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Lorena Howard

Lorena Howard always wanted to start her own organization; her friend Maritza Broce always dreamed of starting a resale shop. The two, who have worked together in local politics and nonprofits, recently decided to put their dreams together, with the help of two other friends, to create Fortin de las Flores, a community-support and civil-rights organization based in South Tucson. Next to the organization's office and community room is Preloved Chica Clothing, a resale shop that helps pay the organization's rent and utilities. The shop is open on Friday afternoons, and Saturday and Sunday from 10 a.m. to 7 p.m., or by appointment. For more information, visit fortindelasflores.org, or call 795-3460.

How did you find this great space?

We were working on a campaign against Proposition 107 (which banned affirmative action programs in Arizona) next door. The landlord showed us this space, and we really liked it and thought, "Why not open a store here, and provide community-support sessions in the back?" I called a meeting with some of my friends, and four of us committed to helping open this organization. We didn't think we'd open so soon, but Maritza took on the financial burden to get this started.

What kind of services are you providing to the community?

We have a Thursday-night domestic-violence support group, and we provide child care. We're a membership-based organization, and we don't receive any city or federal funding. ... We want to provide more education and information on domestic violence and start another support group during the week.

Why start an organization right now?

We always talked about it— that we should open our own agency or organization providing what the community really needs—and because we've worked in different fields, we see how this state government has been hacking programs, social services, health care and education. ... We also want to create a space where people can meet, a safe place to also do job-searches and job-trainings. This is also a great location. Neighbors knock on the door and come by ... and there's a bus stop on the corner.

Who is using the space right now besides you?

The first Spanish-language PFLAG (started by Wingspan's Oscar Jimenez). The Brown Berets use the space for meetings; and parenting groups. ... We're putting together a monthly calendar, and we still have openings. We're going to start a Latina book club and cafecitos, and a monthly potluck where we can share information and have legislative updates.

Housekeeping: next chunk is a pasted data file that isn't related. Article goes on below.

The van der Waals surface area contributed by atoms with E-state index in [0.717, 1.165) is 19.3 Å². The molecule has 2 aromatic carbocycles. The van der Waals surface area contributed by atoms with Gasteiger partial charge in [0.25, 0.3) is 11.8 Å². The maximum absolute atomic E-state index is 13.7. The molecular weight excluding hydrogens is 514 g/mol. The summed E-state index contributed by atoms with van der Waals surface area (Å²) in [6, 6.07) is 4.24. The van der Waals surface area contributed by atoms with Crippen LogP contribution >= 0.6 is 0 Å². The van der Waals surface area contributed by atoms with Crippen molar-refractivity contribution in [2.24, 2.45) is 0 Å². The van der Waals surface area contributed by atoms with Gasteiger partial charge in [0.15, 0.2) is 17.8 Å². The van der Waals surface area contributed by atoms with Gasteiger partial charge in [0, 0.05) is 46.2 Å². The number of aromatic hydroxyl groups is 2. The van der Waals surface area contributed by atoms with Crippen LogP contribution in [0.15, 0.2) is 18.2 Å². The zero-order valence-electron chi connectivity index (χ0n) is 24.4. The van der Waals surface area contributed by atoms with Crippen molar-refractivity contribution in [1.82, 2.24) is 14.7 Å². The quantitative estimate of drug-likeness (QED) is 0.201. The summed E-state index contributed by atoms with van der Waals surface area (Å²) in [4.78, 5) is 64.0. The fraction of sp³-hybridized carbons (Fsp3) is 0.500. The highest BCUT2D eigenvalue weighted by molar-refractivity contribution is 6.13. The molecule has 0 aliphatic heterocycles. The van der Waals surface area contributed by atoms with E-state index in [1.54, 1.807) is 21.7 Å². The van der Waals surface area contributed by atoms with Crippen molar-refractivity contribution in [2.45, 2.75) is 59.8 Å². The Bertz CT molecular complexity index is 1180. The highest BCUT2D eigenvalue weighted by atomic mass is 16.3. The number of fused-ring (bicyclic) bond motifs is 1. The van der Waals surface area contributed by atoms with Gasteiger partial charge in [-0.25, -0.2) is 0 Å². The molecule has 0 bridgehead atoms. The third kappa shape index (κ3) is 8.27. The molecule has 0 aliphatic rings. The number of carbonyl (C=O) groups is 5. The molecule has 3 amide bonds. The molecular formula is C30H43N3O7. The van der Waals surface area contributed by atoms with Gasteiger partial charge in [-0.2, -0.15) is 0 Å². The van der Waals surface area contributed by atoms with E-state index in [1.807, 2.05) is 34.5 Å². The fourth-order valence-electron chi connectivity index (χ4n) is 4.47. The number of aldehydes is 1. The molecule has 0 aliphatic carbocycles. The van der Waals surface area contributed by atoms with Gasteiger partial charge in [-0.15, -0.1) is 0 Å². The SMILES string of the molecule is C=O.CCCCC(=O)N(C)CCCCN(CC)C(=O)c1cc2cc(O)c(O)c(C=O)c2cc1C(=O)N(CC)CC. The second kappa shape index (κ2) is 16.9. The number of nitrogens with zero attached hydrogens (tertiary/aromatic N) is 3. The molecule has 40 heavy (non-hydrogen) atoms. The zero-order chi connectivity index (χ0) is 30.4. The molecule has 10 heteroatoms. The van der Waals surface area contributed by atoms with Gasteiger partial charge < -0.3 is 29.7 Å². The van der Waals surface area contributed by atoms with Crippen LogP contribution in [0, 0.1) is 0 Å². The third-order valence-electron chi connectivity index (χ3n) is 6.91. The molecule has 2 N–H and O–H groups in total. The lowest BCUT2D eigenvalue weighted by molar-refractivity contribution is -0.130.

How can people support your organization?

Help us with clothing and donations, and become a member. We have a landscaper who is a member. He helps us take care of the courtyard in exchange for membership. Another member helps take out the trash. The Brown Berets don't have money, so they help with the yard, and they do our publicity. ... Once you belong, and you're a member, you have ownership, and this is your place, and you decide what you want to do with it. As long as you promote positive things in our community, we're for it.

What's for sale in the shop?

Right now, shoes and purses are flying off the shelf. We could use more. We have a good selection of business dresses and nice clothes. We have a men's section and a children's section, too.

How did you get involved in nonprofit work?

I was part of a collective group of women who started the process of getting the first Latina women's shelter together. We had picked the location, and the Brewster Center, where I was working at the time, came along and said, "We like your idea. Let us take it." We handed it over for the betterment of community. ... Maybe someday we can open another shelter for women and children.

So your experience has focused on social services?

That's the experience I've had working in the domestic-violence field, and I've always been involved in the Chicano movement, and I've been blessed to have worked with the most powerful members of our community on the issues affecting us. I have four kids and four grandchildren. That's my motivation—to make sure the community and our grandchildren are free from racism and poverty, and the issues affecting us right now.

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